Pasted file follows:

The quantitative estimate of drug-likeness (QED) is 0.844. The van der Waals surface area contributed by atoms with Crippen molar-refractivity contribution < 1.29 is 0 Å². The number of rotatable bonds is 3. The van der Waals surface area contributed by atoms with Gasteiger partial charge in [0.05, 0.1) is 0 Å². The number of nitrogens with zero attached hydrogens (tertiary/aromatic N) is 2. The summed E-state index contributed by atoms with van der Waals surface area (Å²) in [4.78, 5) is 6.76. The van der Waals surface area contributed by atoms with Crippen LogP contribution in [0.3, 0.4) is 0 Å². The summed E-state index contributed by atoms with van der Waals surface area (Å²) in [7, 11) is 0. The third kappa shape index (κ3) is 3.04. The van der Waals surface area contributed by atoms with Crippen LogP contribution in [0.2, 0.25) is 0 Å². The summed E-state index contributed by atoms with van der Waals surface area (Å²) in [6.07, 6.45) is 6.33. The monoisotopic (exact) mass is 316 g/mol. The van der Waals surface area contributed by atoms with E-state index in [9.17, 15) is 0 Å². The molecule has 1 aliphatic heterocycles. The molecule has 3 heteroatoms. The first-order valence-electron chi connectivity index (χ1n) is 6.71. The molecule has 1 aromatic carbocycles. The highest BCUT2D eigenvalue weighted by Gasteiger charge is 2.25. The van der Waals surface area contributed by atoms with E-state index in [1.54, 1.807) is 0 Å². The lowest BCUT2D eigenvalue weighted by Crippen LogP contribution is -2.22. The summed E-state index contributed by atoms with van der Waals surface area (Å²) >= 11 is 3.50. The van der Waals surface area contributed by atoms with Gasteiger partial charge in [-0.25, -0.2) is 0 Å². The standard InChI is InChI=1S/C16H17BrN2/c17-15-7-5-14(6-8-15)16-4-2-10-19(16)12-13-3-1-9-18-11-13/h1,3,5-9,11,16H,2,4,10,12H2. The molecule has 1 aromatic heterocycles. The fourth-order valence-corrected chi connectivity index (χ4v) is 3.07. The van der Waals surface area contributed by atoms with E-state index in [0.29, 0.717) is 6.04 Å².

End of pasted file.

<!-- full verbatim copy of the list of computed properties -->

The quantitative estimate of drug-likeness (QED) is 0.844. The van der Waals surface area contributed by atoms with Crippen molar-refractivity contribution < 1.29 is 0 Å². The number of rotatable bonds is 3. The van der Waals surface area contributed by atoms with Gasteiger partial charge in [0.05, 0.1) is 0 Å². The number of nitrogens with zero attached hydrogens (tertiary/aromatic N) is 2. The summed E-state index contributed by atoms with van der Waals surface area (Å²) in [4.78, 5) is 6.76. The van der Waals surface area contributed by atoms with Crippen LogP contribution in [0.3, 0.4) is 0 Å². The summed E-state index contributed by atoms with van der Waals surface area (Å²) in [7, 11) is 0. The third kappa shape index (κ3) is 3.04. The van der Waals surface area contributed by atoms with Crippen LogP contribution in [0.2, 0.25) is 0 Å². The summed E-state index contributed by atoms with van der Waals surface area (Å²) in [6.07, 6.45) is 6.33. The monoisotopic (exact) mass is 316 g/mol. The van der Waals surface area contributed by atoms with E-state index in [9.17, 15) is 0 Å². The molecule has 1 aliphatic heterocycles. The molecule has 3 heteroatoms. The first-order valence-electron chi connectivity index (χ1n) is 6.71. The molecule has 1 aromatic carbocycles. The highest BCUT2D eigenvalue weighted by Gasteiger charge is 2.25. The van der Waals surface area contributed by atoms with E-state index in [1.54, 1.807) is 0 Å². The lowest BCUT2D eigenvalue weighted by Crippen LogP contribution is -2.22. The summed E-state index contributed by atoms with van der Waals surface area (Å²) >= 11 is 3.50. The van der Waals surface area contributed by atoms with Gasteiger partial charge in [-0.25, -0.2) is 0 Å². The standard InChI is InChI=1S/C16H17BrN2/c17-15-7-5-14(6-8-15)16-4-2-10-19(16)12-13-3-1-9-18-11-13/h1,3,5-9,11,16H,2,4,10,12H2. The molecule has 1 aromatic heterocycles. The fourth-order valence-corrected chi connectivity index (χ4v) is 3.07. The van der Waals surface area contributed by atoms with E-state index in [0.29, 0.717) is 6.04 Å².